Saturday, August 17, 2013

Lichgates: Book One of the Grimoire Saga by SM Boyce


Kara tumbled through the darkness. Whenever she tried to scream, dirt filled her mouth and nose. She eventually just held her breath, closed her eyes, and waited to be crushed in the landing.

Two roots broke her fall and bent with her, slowing her momentum but bruising her ribs in the process. Her hands slid off the grubs and mud as she grappled for something to stop her fall. Her cheeks flushed, and her stomach floated into her throat, heaving and twisting with her body.

She took a deep breath and thudded against something solid. She covered her head with her arms. Light poured around her as she held her position, waiting to fall deeper into whatever she’d gotten herself into this time. Her shoulder throbbed from the landing. Ringing hummed in her ear, but this was a new, silent place. She peeked through two fingers.

Dirt clung to her now-ripped jeans, and red smudges covered the exposed skin on her arms. Her shoes were caked in mud. Blood seeped through a rip in her sleeve, and a purple bruise had already begun to spread over her kneecap. She searched her arms and shins to feel for breaks, but nothing stung. That was good, but her phone had disappeared and her pack was still in the gazebo.

She leaned against the something solid that had broken her fall, which turned out to be a stone desk. Blood from her arm smudged the side where she landed, its red streak a vivid contrast to the desk’s white polish. A matching stone chair sat a foot or so from the desk, as if whoever had last sat in it had only just left.

Her hair was a mess of tangles and soil, and the streaks of mud on her cheeks smelled like a combination of carrots and crusty leaves. She brushed away as much of it as she could, rubbing the last of the dirt out of her eyes and wiping her face with the least-filthy bit of her shirt. The edges of her vision blurred, but the room slowly came into focus.

Stone shelves canvassed every wall from the floor to the twelve-foot ceiling. Every inch of every shelf was covered in books, each bound in colorful leather and labeled with gold symbols she couldn’t read. There were no doors in the walls of bookshelves, and the only light came from a pane of glass in the roof. Crimson sunlight leaked into what could only be a submerged library.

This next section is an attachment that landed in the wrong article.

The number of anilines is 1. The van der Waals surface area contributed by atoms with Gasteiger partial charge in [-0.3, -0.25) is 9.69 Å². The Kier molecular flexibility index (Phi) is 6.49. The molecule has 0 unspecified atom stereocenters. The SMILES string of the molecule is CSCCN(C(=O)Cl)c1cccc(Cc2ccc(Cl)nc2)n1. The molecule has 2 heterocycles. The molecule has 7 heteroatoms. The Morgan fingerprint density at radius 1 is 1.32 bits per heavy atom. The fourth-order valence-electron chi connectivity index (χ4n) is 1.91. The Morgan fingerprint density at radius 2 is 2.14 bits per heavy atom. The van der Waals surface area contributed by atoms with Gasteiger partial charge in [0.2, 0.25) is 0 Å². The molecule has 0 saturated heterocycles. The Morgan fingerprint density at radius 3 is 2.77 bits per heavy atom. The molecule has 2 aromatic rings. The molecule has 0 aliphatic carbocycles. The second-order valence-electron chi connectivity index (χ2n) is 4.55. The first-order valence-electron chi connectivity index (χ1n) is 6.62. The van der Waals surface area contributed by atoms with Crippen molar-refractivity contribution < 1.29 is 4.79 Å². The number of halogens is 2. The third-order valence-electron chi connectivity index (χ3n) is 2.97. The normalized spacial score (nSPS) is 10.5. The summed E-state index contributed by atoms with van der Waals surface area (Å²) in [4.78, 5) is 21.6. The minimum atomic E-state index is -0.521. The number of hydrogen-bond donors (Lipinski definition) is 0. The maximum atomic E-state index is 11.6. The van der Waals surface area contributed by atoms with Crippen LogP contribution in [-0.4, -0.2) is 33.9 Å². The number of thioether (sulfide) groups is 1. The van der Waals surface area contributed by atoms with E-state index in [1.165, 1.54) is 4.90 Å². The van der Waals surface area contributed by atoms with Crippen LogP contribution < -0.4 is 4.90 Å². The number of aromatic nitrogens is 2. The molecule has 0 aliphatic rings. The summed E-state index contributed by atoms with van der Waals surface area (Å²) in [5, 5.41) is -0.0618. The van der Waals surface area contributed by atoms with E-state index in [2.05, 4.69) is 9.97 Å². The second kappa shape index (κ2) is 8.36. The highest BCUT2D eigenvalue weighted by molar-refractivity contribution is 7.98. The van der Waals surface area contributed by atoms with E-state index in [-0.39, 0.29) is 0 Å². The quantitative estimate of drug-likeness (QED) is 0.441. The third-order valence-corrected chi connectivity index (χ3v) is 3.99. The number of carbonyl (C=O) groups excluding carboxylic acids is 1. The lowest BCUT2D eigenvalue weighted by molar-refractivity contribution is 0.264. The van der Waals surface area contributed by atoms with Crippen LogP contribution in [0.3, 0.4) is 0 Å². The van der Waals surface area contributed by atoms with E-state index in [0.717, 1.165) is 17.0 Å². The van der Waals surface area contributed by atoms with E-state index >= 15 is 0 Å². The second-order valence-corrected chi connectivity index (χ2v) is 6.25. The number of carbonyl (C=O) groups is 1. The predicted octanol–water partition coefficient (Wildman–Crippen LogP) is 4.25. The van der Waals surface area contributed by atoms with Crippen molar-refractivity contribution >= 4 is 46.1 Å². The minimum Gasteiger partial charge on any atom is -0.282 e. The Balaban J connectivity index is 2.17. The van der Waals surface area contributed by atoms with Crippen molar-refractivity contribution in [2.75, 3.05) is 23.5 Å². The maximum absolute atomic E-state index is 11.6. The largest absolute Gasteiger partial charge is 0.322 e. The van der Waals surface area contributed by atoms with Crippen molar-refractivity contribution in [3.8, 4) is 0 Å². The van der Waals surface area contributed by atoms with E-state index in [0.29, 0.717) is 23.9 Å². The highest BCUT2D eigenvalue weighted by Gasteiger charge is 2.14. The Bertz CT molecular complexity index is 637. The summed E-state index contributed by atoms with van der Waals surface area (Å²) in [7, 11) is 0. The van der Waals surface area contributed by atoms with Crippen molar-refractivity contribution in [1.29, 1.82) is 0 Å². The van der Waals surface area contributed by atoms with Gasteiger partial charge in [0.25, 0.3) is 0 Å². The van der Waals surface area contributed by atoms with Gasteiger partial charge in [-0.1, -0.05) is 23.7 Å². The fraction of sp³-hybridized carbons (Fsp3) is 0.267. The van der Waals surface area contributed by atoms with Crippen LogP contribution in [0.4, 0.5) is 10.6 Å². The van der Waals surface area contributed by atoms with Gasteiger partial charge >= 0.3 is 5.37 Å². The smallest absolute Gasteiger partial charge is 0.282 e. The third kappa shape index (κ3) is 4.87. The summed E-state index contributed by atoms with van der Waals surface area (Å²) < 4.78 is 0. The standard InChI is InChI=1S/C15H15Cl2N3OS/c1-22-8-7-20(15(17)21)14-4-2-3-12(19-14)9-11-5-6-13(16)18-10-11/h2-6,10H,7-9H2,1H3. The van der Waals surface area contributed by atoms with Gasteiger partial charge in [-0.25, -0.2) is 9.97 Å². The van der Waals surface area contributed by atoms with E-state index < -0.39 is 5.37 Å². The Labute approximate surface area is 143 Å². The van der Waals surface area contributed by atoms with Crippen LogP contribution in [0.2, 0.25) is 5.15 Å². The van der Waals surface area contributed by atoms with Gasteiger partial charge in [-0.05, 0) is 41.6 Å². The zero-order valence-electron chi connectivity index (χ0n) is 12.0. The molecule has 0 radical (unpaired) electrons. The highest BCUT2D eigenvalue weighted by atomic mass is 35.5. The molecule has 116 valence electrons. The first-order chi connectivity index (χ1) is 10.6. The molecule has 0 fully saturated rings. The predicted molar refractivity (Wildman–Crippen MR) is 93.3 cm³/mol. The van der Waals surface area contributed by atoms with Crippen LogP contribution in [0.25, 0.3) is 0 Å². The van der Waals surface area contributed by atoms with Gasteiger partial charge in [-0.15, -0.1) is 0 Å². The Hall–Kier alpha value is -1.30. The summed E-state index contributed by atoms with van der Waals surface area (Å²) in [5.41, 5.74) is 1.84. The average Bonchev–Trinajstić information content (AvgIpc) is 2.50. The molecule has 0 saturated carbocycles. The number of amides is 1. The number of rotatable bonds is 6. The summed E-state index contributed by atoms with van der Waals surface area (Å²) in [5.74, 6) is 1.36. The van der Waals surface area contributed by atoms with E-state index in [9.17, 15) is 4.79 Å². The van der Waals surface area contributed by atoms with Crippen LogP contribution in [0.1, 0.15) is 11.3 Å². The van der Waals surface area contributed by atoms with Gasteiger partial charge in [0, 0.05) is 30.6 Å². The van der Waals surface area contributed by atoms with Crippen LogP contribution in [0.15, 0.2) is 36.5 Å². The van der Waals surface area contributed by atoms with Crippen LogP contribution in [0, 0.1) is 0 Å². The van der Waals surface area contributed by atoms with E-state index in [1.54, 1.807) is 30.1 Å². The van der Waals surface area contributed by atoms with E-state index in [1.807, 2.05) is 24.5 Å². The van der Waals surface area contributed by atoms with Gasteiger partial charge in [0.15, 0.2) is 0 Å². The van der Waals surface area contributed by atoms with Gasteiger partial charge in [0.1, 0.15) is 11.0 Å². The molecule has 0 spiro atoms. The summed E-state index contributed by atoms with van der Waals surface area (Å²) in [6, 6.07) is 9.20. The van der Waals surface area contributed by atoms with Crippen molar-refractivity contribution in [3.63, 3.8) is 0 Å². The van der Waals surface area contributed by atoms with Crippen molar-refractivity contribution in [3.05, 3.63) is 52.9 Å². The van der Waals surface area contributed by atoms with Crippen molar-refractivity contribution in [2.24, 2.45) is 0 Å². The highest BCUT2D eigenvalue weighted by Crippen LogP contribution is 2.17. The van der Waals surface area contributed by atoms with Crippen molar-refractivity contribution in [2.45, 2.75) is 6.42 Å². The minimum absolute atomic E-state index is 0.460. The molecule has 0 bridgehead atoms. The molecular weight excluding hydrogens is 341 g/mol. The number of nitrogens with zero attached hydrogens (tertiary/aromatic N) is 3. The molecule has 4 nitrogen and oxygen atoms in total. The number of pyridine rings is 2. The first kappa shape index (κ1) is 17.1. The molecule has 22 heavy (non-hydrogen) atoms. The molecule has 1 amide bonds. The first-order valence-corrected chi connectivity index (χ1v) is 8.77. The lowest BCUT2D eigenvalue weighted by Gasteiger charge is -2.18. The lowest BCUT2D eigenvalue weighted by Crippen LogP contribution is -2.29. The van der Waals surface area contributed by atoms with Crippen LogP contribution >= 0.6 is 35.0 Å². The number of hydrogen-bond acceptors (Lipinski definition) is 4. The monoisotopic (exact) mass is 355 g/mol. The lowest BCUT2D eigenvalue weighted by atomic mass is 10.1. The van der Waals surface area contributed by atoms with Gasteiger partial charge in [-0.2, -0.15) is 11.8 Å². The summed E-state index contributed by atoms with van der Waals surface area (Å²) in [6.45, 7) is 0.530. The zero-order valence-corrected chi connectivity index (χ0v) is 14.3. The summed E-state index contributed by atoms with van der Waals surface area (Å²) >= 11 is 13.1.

Kara eyed the skylight before pulling herself onto the desk and reaching for the window, but it was at least six feet away. Without any rope, she would never be able to escape through it.

She peeked over her shoulder, trying to figure out how she’d gotten into the room in the first place, but the only evidence of her fall was the pile of dirt where she’d been sitting. It was as if she’d appeared from thin air.

I’m trapped.

Kara sat on the desk and wiped the sweat from her palms onto her jeans. Her breaths became more and more shallow as adrenaline spiked in unison with her pulse. The ringing became a scream in her ear.

“Chill. Out,” she said rhythmically.

She closed her eyes and took a few deep breaths to distract herself from the panic. Her chest rose and fell until the rush of her heartbeat faded from her head. When she could control her breathing again, she stared at the floor and debated her very limited options.

Something glittered from a gap in a desk drawer, so she hopped to the floor with a soft thud and knelt to get a good look. There was no handle on the drawer, but she was able to slip her fingers through the opening and drag it out of the desk. The rock groaned from the effort. As it finally slid open, a sunbeam skirted around her and cast her shadow onto the book hidden inside. It was wrapped in thin silver chains, but had no padlock.

The air in the small room stalled as it had before the storm: stagnant and suddenly heavy. The muscles between her shoulders tightened, and her neck tensed.

Hidden deeper within the drawer was a thick sheet of parchment paper. Kara set this aside, covered as it was in an illegible, spidery script. The book’s faded red leather was porous and soft, its title written in gold lettering that had long ago begun to chip so that now, only spotted lines comprised the runic letters.

The chains wrapped around the cover like metal vines, and instead of a padlock, they had all been fused together in the book’s center. In this mess of iron was a small silver pendant, hung from a short chain and set into the fused metal like a key in a lock. It was the same symbol that had appeared on the door: a crude four-leaf clover comprised of thin crescent moons. A brilliant diamond glittered from its center.

Her hands inched along the pages trapped beneath the odd lock and brushed the silver vines in the process. The metal burned her fingertips. She dropped the book, which thumped on the desk. Pain shot through her arm.

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Genre – Fantasy

Rating – PG13

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